The United States pursues more successful corporate criminal enforcement actions against large multi-national firms than any other country, collecting enormous penalties and occupying center stage in the global enforcement arena. U.S. dominance draws its horsepower and its torque from two sources. The first, of course, is an extremely broad and easy to apply corporate liability rule: respondeat superior. Under this rule, corporations are liable for all crimes committed by their employees in the scope of employment with some intent to benefit the firm. The second is the power granted to prosecutors to negotiate and settle cases, most often through … Read more
Perhaps not since the early 20th century has there been so much outrage about the malfeasance of the large corporation, and particularly the relationship of senior managers to such conduct. The sentiment is understandable. In reckoning with the wrongs of the big business firm in one serious case after another, a responsibility gap has emerged. The financial crisis of 2008 crystallized the problem, which has only repeated across many scandals since.
Consider, for example, the huge banking firm Wells Fargo, which became an emblem of the seeming impossibility of controlling management of big financial services corporations. The bank fired over … Read more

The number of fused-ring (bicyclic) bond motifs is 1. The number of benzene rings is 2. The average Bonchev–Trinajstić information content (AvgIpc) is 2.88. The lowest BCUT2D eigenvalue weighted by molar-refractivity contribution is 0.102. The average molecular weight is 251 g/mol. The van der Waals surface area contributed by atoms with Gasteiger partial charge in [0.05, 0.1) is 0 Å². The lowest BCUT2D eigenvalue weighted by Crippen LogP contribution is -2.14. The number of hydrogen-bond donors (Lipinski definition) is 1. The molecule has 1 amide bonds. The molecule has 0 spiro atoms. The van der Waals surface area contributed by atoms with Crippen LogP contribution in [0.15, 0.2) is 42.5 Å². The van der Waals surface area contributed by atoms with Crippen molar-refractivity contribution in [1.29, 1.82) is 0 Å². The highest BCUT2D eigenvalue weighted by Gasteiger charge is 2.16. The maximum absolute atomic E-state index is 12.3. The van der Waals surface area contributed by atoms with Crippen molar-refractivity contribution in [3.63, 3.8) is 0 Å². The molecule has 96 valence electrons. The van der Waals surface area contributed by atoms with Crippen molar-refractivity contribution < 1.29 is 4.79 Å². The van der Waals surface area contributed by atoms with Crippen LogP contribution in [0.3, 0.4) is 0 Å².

Corporate crime has never been a more pressing, vexing, and at times infuriating topic for Americans than at present. The subject’s many difficulties both are fascinating and, at every turn, defy easy answer. The ambition of my new book, Capital Offenses: Business Crime and Punishment in America’s Corporate Age (W.W. Norton & Co.), is to illustrate and explain, in plain language accessible to all readers, the dilemma of corporate crime—as a means to point Americans beyond criminal law and into a deeper examination of our relationship with the large modern corporation.
Consider the case of Candice Anderson of Van Zandt … Read more
Everyone can thank Preet Bharara for one thing. His swath of insider trading prosecutions is forcing amplification of the law, especially the criminal law of insider trading. That body of law has been underdeveloped and at times stagnant. The Second Circuit’s important decision in United States v. Newman, however, shows that the common law process doesn’t necessarily lead to calmer waters.
Part of this is inevitable. The law of insider trading never had the intellectual heft to withstand sustained pressure in the form of large numbers of criminal prosecutions, which place special demands on the law because of their … Read more